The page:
Farmers hit hard by Duluth-area rains
By Carol Stender
Date Modified: 08/02/2012 2:00 PM
WRENSHALL, Minn. — Peter Laveau has never seen this much water on his Wrenshall dairy farm.
His eight-inch tall corn is underwater. Fields bear the signs of erosion and some area roads are washed out from torrential rains that hit northeast Minnesota June 19.
Duluth, a mere 20 miles northeast of Laveau's farm, received nine inches of rain. Laveau figures his farm received 12 inches within 12 hours.
The downpour followed a similar event about three weeks ago when his farm received 10 and a half inches of rain.
Laveau harvested alfalfa between the two downpours, but He had 15 acres of hay down before the latest deluge, but doesn't think he'll get that off.
"You can't get out there now," he said. "It will be a good week of dry weather before you can even think of going out and then you will still probably put ruts in the field."
Laveau milks 100 cows. He has 700 acres with 180 of them in corn, 65 in oats and the rest in alfalfa and grass hay.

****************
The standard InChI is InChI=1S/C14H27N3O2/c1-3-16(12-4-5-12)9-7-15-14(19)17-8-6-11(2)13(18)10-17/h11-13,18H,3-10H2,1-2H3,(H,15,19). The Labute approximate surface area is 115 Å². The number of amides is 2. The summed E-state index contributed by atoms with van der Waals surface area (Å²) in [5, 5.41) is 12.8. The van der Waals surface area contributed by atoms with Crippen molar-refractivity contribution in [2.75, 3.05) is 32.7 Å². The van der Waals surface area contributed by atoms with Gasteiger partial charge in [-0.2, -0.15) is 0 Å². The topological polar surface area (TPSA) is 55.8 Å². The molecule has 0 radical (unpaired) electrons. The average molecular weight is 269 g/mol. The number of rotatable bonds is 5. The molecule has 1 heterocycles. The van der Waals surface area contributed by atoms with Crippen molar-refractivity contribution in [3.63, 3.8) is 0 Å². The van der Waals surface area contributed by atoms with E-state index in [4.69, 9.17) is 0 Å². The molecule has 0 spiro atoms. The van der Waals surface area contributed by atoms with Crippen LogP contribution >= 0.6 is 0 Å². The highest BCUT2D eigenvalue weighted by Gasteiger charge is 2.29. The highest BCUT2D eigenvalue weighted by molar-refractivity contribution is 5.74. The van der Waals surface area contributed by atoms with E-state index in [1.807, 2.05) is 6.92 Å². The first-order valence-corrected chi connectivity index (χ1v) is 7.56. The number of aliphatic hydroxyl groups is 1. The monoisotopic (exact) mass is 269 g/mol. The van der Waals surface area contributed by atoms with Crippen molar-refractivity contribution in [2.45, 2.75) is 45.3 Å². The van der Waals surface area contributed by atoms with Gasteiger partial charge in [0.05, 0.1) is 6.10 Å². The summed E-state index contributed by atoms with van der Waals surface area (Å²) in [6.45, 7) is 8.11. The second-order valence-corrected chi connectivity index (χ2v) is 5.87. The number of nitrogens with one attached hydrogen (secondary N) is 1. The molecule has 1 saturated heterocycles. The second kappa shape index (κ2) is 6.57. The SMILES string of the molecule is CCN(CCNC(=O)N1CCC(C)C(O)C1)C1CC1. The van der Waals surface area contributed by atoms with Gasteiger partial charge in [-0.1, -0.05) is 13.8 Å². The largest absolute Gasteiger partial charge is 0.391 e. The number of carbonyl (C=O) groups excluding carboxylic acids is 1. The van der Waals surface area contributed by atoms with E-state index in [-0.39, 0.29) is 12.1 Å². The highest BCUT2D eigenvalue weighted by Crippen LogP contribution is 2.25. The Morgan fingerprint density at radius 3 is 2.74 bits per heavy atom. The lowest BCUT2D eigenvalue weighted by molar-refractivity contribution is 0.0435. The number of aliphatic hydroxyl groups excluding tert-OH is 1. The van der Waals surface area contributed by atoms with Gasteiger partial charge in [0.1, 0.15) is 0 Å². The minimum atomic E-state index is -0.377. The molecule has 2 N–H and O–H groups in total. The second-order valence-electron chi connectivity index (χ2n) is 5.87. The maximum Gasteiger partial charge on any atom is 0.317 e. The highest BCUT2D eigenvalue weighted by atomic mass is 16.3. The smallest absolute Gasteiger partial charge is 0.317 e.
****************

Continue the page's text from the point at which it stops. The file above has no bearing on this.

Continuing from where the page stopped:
Laveau dealt with four inches of water in the barn after the last deluge. Then the power went off.
"By 6 a.m. I had a pretty good headache going," he said.
Further north, about 90 miles from Duluth, Marvin Pearson didn't experience the deluge that Laveau and others did,
The growing season is short, so Pearson grows barley for his 85 milk cows and 42 beef cattle.
The Pearson farm had four inches of rain in one week.
His barley crop got yellow and was nicked by frost, but it was coming around until last week's rain, Pearson said.
He has harvested 225 of 800 acres of hay.
"Somehow we will muddle through," Pearson said. "Our biggest concern is the barley. We hope it doesn't get hurt with all this rain. Maybe if it clears up, the barley will make it and we can get a decent crop."
Both Laveau and Pearson are closely watching the weather.